The Benefits of Being (More) Honest

Joelle Klein

by | Read time: 4 minutes

Everyone lies. It’s true. One study reported that people lie at least once or twice a day. Another study found that within a 10-minute conversation, 60% of participants lied at least once and, on average, two to three times.

Why do people lie, and what do they lie about? Some people lie to make themselves look or feel better. Some people lie to protect others. Some people simply omit the truth or the whole truth. Some people lie to themselves when the truth is too difficult to accept. And, of course, some people lie to deceive others intentionally.

Woman Having Open Conversation on Couch After Learning How to Be More Honest |

In other words, we all lie in one way or another at some point in our day. But is that bad? Not always, according to a study published in the Journal of Experimental Social Psychology. Researchers Emma Levine and Maurice Schweitzer found that individuals who told lies that helped others, which are called prosocial lies, were perceived to be more moral than individuals who told the truth but harmed others. So, in other words, kindness can trump truth in some cases.

But, while prosocial lies seem harmless, be conscious of your reason for telling one. “There’s a difference between a prosocial lie when you’re trying to build empathy and one where you think you’re doing it for the benefit of someone else, but really it’s your own fear or ego that’s standing in the way of telling the truth,” said Judi Ketteler, author of “Would I Lie to You? The Amazing Power of Being Honest in a World that Lies.”

Ketteler started what she called an honesty journal about three years ago. She looked at the honesty choices she was making every day and recorded them in a google document.

“I was having trouble in my marriage, and my kids were getting to ages where they were asking a lot of questions, and I felt like I was phoning it in and shoving off difficult questions that I didn’t want to answer. Also, I was writing essays and blogs, and there was a sense that I wasn’t telling the whole story,” she says by way of explanation for why she started an honesty journal.

Through this journal, Ketteler noticed that while she wasn’t telling huge lies or committing fraud, she learned she wasn’t as truthful as she had hoped. She felt a disconnect between her authentic self and the self she was putting out in her writing and in public. So, she made a conscious effort to be more honest.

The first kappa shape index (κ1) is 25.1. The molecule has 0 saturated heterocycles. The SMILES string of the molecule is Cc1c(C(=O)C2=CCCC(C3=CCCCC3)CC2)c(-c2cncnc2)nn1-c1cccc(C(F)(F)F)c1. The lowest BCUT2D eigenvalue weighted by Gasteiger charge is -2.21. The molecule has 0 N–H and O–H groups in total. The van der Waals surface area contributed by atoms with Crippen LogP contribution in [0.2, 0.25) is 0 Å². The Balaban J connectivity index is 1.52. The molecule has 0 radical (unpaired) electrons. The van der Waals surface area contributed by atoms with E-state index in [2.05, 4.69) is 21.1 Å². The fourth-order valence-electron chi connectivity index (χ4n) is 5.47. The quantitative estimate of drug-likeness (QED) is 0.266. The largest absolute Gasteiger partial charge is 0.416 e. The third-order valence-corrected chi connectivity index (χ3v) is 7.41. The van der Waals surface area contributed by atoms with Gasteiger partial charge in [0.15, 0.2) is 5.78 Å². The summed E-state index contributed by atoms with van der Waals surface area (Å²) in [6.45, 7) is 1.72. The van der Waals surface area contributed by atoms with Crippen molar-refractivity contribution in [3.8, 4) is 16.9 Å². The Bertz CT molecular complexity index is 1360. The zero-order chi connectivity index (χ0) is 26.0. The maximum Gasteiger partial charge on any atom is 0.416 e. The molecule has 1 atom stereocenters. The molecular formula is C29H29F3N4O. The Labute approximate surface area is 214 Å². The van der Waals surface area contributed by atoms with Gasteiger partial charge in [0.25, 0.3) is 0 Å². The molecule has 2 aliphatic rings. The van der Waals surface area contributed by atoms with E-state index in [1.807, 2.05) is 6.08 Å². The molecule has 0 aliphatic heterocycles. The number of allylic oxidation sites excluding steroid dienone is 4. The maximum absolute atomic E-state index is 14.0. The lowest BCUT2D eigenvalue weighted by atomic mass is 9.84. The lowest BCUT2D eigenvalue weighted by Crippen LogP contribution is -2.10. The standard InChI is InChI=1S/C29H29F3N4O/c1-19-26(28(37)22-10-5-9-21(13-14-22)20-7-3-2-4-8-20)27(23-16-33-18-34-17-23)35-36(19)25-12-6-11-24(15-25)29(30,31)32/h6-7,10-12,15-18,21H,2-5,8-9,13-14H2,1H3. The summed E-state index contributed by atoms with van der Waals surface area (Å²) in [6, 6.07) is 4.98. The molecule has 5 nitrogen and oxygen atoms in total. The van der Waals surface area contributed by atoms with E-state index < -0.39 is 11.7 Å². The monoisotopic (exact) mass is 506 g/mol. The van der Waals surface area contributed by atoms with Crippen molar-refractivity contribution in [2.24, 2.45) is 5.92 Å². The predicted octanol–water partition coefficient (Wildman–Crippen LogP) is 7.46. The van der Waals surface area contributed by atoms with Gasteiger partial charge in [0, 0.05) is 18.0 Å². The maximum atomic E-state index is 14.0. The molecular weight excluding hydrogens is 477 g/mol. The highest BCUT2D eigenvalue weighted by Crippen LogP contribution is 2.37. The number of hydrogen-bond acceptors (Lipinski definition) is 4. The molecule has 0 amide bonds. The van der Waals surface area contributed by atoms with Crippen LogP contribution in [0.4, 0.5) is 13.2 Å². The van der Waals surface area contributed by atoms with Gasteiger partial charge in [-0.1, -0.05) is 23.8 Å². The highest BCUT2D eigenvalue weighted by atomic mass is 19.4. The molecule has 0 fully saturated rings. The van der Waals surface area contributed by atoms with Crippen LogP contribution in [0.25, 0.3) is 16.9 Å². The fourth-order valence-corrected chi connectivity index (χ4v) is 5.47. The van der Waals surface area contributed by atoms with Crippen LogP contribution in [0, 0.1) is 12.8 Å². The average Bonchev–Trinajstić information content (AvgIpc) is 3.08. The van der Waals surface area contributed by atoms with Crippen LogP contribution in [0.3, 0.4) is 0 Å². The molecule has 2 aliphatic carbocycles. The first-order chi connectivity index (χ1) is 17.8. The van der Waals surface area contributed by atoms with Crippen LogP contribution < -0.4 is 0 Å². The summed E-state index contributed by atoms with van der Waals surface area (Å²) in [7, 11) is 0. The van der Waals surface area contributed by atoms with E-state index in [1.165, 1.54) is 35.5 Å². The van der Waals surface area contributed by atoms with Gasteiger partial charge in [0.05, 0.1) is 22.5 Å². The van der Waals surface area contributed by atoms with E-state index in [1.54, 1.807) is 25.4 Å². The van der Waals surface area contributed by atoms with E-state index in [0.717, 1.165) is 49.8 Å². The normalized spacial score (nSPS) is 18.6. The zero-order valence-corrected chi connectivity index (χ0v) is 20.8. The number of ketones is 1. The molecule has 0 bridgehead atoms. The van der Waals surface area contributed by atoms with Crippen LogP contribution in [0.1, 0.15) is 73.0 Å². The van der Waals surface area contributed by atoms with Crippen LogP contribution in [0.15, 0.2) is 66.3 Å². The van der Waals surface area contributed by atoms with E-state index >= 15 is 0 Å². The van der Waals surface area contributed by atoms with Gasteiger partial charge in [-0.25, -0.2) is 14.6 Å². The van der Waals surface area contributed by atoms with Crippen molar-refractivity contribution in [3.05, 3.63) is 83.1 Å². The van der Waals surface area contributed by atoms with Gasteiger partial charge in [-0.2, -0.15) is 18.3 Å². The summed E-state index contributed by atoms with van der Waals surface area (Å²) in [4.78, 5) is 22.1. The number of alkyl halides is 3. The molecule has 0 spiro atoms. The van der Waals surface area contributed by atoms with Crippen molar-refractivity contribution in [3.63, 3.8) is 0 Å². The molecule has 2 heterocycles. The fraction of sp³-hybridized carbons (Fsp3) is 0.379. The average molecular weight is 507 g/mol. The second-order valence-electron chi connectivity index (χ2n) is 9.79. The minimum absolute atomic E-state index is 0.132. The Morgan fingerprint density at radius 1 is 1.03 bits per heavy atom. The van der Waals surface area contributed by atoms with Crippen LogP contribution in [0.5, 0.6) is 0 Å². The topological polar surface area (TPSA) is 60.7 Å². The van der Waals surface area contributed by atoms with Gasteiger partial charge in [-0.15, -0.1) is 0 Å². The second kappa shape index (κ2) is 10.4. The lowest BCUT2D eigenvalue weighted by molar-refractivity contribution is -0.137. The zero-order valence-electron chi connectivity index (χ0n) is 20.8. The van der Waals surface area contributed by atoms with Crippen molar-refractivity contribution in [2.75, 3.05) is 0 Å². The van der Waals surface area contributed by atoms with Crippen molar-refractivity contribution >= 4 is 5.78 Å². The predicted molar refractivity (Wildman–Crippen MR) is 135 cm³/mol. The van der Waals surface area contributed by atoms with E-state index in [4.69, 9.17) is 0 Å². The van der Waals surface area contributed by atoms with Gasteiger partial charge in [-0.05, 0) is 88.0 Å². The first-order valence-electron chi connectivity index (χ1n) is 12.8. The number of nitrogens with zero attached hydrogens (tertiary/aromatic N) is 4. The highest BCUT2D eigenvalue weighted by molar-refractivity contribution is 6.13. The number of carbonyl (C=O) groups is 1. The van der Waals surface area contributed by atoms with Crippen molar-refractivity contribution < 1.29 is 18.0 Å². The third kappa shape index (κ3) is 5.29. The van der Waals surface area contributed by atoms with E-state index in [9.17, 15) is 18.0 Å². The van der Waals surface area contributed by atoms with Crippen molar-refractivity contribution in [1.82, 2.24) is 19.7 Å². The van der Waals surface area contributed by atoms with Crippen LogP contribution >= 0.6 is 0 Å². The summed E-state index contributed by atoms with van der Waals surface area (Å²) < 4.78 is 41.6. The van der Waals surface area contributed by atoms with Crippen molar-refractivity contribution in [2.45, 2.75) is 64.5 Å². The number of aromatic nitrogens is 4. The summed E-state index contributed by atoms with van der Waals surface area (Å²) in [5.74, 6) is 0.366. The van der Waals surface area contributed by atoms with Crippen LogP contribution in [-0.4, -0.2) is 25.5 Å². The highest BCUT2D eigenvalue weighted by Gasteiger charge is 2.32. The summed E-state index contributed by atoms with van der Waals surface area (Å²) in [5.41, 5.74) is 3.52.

Benefits of being honest

Is it worth it to make this effort? When you think about being more honest, you may bristle at the thought of how challenging or awkward it would be in certain situations. Ketteler admits it can be difficult. She suggests starting in the area of your life that’s giving you the most angst, whether it’s a familial relationship, a work situation, or spousal friction. Here are some of the benefits you may reap.

Honest conversations are better

Think about conversations you’ve had at parties. Which ones are more memorable, small talk or deep, truthful conversations? In a study called, “You Can Handle the Truth: Mispredicting the consequences of honest communication,” researchers asked people to be completely honest with everyone in their lives for three days.

The result? Honest conversations, the study found, are far more enjoyable for communicators than they expect them to be, and the listeners of honest conversations react less negatively than expected.

Honesty can boost your physical and mental health

Have you ever felt sick to your stomach after telling a lie? Does not telling the truth ever make you anxious? If so, you won’t be surprised by a study called “Science of Honesty,” where half of the 110 participants were instructed to stop telling major and minor lies for 10 weeks. The other half were not given any instructions about lying.

After 10 weeks, the honesty group reported fewer mental-health and physical complaints. They felt less tense and melancholy and had fewer headaches or sore throats than the control group. Additionally, the honesty group also reported improved personal relationships.

Honesty makes you feel at peace

Ketteler says one of the biggest benefits she received from being more honest is feeling more aligned with her true self. “I don’t feel this cognitive dissonance that I’ve felt for, maybe, my whole life,” she says.

Furthermore, the truth can make things easier. Once you know you’re going to choose truth, you don’t have to waste emotional energy coming up with a lie. “I feel more content now than I’ve felt in a long time,” Ketteler says.

How to be more honest

Ready to be more honest with yourself, your friends, your co-workers, your partner and your family? Ketteler says the first step is to become more aware. She recommends some type of journal but realizes writing things down is not for everyone.

“You can’t make changes until you realize what you’re working with. Once you start to become more aware of when you lie, start asking yourself why you’re lying. Is it for the benefit of someone else, or is it for your own self-interest?”

Ketteler says that since she focused on being more honest in one area in her life, such as her communications with her husband, she found that she was able to do it in other areas of her life. Among many things, she discovered that it’s entirely possible to be honest without being a jerk. She found that honesty is contagious (in a good way), meaning that once she shared what she was doing and was more honest with her friends and family, they made efforts to be more honest in their day-to-day dealings as well.

“People tell me all the time, “[Being honest] is better than I thought.”